Night portraiture can be tricky because there are a lot of things to think about, and exposure, flash, camera shake, and colour balance are just the tip of the iceberg. Most modern cameras have settings to help you take great nighttime shots, but why do some turn out looking great while others are a blurry or bright mess?
To better understand what’s going on inside the camera, we headed out with a Nikon D90 with a 28mm, f/2.8 lens to try to take the best night portrait shot possible. There’s always more than one method, so we tried several techniques.
Daytime exposure with the flash turned on
If you use a camera’s daytime settings at night, you’ll end up with an underexposed image. The obvious solution is to turn on the flash. In manual mode, when you turn the flash on, it will go off for every shot, regardless of whether it’s needed in the frame.
Posing near San Francisco City Hall for nighttime shots taken with a Nikon D90 and a 28mm, f/2.8 lens. The bad photo (top) uses a daytime exposure with flash at ISO 320 at f/2.8, with a shutter speed of 1/200 and flash on TTL. The good picture (bottom) has a manual setting of ISO 320 at f/2.8, with a shutter speed of 1/20 and the flash on TTL. The shutter speed made all the difference
Through-the-lens (TTL) is the default flash setting for most cameras. It examines the scene before deciding how strong the flash needs to be. This usually means that your foreground will be properly lit, but the camera will light the background based on the exposure settings you set previously.
Auto mode will take a clean, clear photo of your subject, but it won’t pay any attention to the background. While it may include data from the whole scene, its priority is to expose the point of focus. Auto mode works fine when the subject and background are in the same light, or where the point of focus is what’s important in the frame, but not for a nighttime portrait in front of, for example, a landmark.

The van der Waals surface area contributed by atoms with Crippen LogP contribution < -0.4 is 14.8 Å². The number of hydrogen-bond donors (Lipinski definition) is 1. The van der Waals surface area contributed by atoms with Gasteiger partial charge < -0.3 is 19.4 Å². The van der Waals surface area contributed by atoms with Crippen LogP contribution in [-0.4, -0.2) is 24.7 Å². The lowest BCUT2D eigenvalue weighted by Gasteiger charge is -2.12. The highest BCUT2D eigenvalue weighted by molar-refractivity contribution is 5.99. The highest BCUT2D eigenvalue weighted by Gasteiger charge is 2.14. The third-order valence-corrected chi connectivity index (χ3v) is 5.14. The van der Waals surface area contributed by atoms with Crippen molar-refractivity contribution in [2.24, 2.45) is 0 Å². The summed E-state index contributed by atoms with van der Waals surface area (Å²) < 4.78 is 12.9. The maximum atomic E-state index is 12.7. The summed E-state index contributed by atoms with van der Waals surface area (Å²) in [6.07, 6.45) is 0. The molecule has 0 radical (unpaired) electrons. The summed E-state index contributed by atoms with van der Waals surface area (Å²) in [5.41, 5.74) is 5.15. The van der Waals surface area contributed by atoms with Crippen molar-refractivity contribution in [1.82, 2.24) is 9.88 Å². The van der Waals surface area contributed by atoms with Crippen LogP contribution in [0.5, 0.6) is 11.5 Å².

Night portrait mode
The night setting on your camera will slow down the shutter speed drastically and set the flash to auto plus slow sync – this tells the camera that you’re taking a slow-exposure photo with flash. The idea behind these settings is that, although the shutter speed is very slow, the burst of the flash will freeze the subject. While this photo will correctly expose both the background and the subject, the colour balance may be too warm. Also, the shutter speed will be so slow that if your subject moves even slightly, there will be ghosting. Another possible problem with such a shot is the starbursts coming from streetlamps – a byproduct of the slow shutter speed.
A good rule of thumb for manual flash photography is to expose the background, set your flash for TTL and then make the shutter speed faster by two stops. In this case, we instead made the ISO lower, though this achieved the same goal of allowing enough light into the frame to expose the background, yet not enough to blow out the foreground. Because the shutter speed was slightly higher than for the night portrait mode, we were able to avoid starbursts, and the lower ISO minimised noise.